The Communist Party of Canada (Ontario) has produced a comprehensive submission to Ontario's 2018 Pre-Budget Consultations, calling explicitly for an end to austerity and privatization, and demanding a budget for full employment, expanded public services, equality, and progressive tax reform.
The Communist Party of Canada (Ontario) extends its full support to the 12,000 college faculty, members of the Ontario Public Service Employees Union (OPSEU), who are on strike at Colleges of Applied Arts and Technology (CAATs) across the province. The strike began on October 16, after the College Employer Council (CEC) rejected a streamlined final offer from the union and walked away from the table. The offer, described by the union as “bare minimum we need to ensure quality education for students and treat contract faculty fairly,” included non-monetary proposals such as stronger recognition of academic freedom, improved seniority provisions, and longer notice periods for teaching contracts and work assignments. The key demand in the union’s offer is for a 50:50 ratio of full-time to non-full-time faculty. This is a response to the colleges’ increasing reliance on part-time and contract teaching positions. Between 2004 and 2016 part-time college faculty increased by a huge 45%, while full-time faculty only increased by 15%. Currently, part-time and precariously employed faculty now outnumber full-time faculty by almost three times. (more…)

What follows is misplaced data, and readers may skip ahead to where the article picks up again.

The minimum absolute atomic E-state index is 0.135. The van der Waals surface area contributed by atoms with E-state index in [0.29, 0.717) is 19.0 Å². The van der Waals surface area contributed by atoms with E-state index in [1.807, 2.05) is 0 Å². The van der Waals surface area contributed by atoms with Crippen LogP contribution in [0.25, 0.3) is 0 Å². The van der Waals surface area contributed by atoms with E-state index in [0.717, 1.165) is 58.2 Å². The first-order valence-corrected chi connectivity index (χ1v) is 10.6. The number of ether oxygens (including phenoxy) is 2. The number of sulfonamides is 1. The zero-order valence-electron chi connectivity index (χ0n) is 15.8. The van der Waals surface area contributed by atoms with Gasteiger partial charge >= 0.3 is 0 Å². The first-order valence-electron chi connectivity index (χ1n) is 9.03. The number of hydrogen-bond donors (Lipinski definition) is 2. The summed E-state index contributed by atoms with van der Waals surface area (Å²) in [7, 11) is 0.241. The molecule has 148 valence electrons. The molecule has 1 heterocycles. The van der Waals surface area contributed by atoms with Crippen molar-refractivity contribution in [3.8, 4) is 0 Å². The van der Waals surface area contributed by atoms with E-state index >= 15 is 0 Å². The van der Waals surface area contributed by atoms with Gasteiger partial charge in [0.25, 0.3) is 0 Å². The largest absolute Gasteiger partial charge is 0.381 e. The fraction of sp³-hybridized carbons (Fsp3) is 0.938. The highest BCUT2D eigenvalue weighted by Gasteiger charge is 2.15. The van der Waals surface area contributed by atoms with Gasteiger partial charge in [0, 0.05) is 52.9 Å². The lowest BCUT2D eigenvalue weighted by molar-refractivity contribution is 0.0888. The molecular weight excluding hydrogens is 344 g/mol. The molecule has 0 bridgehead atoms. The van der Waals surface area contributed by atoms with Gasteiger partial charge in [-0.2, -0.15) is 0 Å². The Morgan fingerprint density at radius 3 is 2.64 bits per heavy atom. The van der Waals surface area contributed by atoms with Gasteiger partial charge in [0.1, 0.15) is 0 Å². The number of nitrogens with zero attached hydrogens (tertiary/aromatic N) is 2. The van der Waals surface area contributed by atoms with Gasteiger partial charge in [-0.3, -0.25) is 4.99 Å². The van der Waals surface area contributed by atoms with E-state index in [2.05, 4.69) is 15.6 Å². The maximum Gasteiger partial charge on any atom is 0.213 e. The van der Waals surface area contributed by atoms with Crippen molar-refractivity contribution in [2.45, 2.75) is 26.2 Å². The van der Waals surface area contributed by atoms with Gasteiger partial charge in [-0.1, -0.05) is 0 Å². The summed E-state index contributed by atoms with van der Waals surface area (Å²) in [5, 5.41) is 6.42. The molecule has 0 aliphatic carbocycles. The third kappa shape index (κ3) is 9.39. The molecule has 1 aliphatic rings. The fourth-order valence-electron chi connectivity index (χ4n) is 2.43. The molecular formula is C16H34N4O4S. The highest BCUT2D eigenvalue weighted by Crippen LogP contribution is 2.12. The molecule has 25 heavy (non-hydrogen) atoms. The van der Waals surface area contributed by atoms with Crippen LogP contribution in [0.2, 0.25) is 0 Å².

The 2014 provincial budget was clearly an election budget aimed to position the Liberals to the left of the NDP on a range of social policy issues. These include the proposed defined benefit pension plan, increases to the child benefit program and the extension of free dental services to impoverished children, cost of living increases to the minimum wage, a small increase to single recipients of Ontario Works, and small wage increases to Personal Support Workers. The 10-year, $29 billion investment in infrastructure renewal and jobs, a portion of which were to be earmarked for youth employment, would have provided significant economic stimulus and jobs, and improved urban and inter-urban public transportation. $11.4 billion was set aside for hospital construction, and another $11.1 billion for School Boards to repair aging schools and build new ones. The budget also proposed a miniscule corporate tax increase, eliminating the tax break of 7% on the first $500,000 of income (currently taxed at the small business tax rate of 4.5%). It also projected a small tax increase for the 2% of the population with incomes over $150,000. But the budget was clearly a Big Business budget, with privatization at the core of the funding proposals, the transformation of many public services into private public partnerships (AFR’s), and the promise of future deep cuts to the corporate tax rate, from the current 11.5% down to 10%. Public sector layoffs and wage cuts are built-in, implicit in a package that contains continued restraints to operating budgets in hospitals and healthcare, public and post-secondary education, and social programs. This is the Drummond Report, implemented over 10 years. (more…)